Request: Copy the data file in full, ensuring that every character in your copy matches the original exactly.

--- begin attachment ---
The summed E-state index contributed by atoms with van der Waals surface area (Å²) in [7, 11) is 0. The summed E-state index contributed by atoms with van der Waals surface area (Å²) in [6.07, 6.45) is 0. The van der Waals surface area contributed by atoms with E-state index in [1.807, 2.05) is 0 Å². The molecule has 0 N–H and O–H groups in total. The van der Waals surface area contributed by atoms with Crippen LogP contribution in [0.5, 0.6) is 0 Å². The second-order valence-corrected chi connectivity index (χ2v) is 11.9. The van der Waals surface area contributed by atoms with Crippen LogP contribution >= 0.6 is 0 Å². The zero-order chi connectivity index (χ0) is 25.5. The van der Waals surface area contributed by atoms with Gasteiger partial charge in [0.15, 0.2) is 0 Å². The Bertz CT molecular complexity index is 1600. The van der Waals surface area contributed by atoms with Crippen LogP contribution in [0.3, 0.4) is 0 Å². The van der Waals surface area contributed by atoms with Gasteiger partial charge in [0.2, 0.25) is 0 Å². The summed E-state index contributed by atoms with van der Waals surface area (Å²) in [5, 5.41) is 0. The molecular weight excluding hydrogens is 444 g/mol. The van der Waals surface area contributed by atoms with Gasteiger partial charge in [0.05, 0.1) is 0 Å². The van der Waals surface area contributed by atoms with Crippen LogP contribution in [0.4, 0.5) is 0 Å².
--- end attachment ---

The summed E-state index contributed by atoms with van der Waals surface area (Å²) in [7, 11) is 0. The summed E-state index contributed by atoms with van der Waals surface area (Å²) in [6.07, 6.45) is 0. The van der Waals surface area contributed by atoms with E-state index in [1.807, 2.05) is 0 Å². The molecule has 0 N–H and O–H groups in total. The van der Waals surface area contributed by atoms with Crippen LogP contribution in [0.5, 0.6) is 0 Å². The second-order valence-corrected chi connectivity index (χ2v) is 11.9. The van der Waals surface area contributed by atoms with Crippen LogP contribution >= 0.6 is 0 Å². The zero-order chi connectivity index (χ0) is 25.5. The van der Waals surface area contributed by atoms with Gasteiger partial charge in [0.15, 0.2) is 0 Å². The Bertz CT molecular complexity index is 1600. The van der Waals surface area contributed by atoms with Crippen LogP contribution in [0.3, 0.4) is 0 Å². The van der Waals surface area contributed by atoms with Gasteiger partial charge in [0.2, 0.25) is 0 Å². The summed E-state index contributed by atoms with van der Waals surface area (Å²) in [5, 5.41) is 0. The molecular weight excluding hydrogens is 444 g/mol. The van der Waals surface area contributed by atoms with Gasteiger partial charge in [0.05, 0.1) is 0 Å². The van der Waals surface area contributed by atoms with Crippen LogP contribution in [0.4, 0.5) is 0 Å².